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When we lost Griffin Farley, a strategy director at BBH New York, to cancer last year, we wanted to find an appropriate way to mark his life. It was hard to find the right way to honor such a laid-back, unpretentious man, but the insight that unlocked the whole thing for us was to focus on the generosity with which Griffin had mentored and championed young people trying to get their first jobs in the industry. We hatched the idea of the Griffin Farley Search for Beautiful Minds program: a weekend boot-camp open to individuals looking to get their break into strategy and a platform for them to showcase their thinking to the industry while taking a step toward finding a job.
In the grind of our working lives, it is all too easy to forget that how we live each moment creates what we leave behind us when we go. But one year after the launch of the program, it is heart-warming to reflect on how the many things Griffin did in his short life are now transforming the lives of people he never even met. And to watch the process unfold in real time, across social media and then in the lives of lots of young people, has been magical.
It began with the call for speakers and mentors. So many people whom Griffin had helped, all now well on the way in their own careers, came forward to pledge their time -- safe in the knowledge that without him they wouldn't be where they are today.
We had expected a few respondents from the Five Boroughs. In the end, we had over 60 participants from all over the world. In my ice-breaker on Saturday morning, I asked people to arrange themselves in order of how far they had traveled to get to the event. At the end of the line was someone who had come from Australia, then someone from Dubai, then Ireland. I was halfway around the room, and we hadn't gotten beyond the west coast.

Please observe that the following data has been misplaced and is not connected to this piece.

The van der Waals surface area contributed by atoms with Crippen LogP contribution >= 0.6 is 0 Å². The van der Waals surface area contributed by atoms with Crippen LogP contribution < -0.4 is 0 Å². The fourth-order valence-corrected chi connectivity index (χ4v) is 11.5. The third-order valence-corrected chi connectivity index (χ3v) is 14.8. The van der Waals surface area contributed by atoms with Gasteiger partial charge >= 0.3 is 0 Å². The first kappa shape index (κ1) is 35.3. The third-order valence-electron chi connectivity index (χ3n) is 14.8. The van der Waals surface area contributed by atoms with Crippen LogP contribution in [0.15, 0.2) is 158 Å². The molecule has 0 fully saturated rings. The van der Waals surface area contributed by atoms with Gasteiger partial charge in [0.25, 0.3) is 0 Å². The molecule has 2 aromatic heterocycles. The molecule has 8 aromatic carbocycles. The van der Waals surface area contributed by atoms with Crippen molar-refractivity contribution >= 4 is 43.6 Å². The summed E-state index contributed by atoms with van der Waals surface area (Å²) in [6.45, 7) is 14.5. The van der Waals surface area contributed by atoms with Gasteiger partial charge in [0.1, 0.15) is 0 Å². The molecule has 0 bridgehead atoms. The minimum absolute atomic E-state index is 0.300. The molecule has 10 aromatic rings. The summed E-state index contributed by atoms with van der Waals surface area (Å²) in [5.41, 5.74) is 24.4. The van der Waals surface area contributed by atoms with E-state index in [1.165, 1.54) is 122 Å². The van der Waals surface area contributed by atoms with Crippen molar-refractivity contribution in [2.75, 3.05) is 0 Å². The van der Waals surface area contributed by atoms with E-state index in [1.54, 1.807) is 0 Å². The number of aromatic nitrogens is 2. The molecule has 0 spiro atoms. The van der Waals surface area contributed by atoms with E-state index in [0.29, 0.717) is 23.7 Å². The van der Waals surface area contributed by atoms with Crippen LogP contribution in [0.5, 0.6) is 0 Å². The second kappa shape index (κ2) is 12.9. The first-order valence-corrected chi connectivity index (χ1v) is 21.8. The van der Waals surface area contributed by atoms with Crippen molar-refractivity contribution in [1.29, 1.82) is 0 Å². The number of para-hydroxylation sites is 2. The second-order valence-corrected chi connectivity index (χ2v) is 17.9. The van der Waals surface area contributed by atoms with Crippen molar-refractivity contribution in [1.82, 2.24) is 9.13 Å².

Over a weekend of talks and team work, a whole new network formed before our eyes. People found like-minded peers, who were on the same fraught journey of breaking into this transitioning, upheaving world of advertising.
When we checked back in with people last month, it was amazing to see how the angst-ridden stories we had heard when we all first met had, for many, been replaced by stories of hope and success.
$137.8B U.S. ad spend for top 200 advertisers
In our survey, the majority agreed with the statement that the program "changed how I see my career," "made me want to be a planner" and "gave me a new network of peers." Participants spoke about the experience being a major factor in helping them find a job, how they were able to speak about it in interviews, and the difference that the support of the peer network had made. And half agreed with the statement, "The Griffin Farley Search for Beautiful Minds changed my life."
This year, we're back -- not so much bigger (we were swinging from the rafters last time) but definitely better. We've listened, we've optimized -- we have new friends who've stepped forward to offer us space (thank you, Google). We will have even more "beautiful minds" art work, commissioned and donated from around the industry -- and you'll be able to bid for it, again. If you're interested in becoming a planner -- no matter what you're doing at the moment, we want to hear from you when we launch our call for submissions on June 10. We want to make our mix as diverse as possible. We especially want to hear from you if you've not studied advertising.
There are a good number of graduate networking initiatives out there, but there is a special energy that gives the Griffin Farley Search for Beautiful Minds such amazing momentum and dynamism. It is such a well-worn phrase to say that someone's spirit lives on, but everyone who has touched this program knows that it's magical. Griffin really is continuing his low-key, life-changing work of helping people get a bit further toward where they most want to be.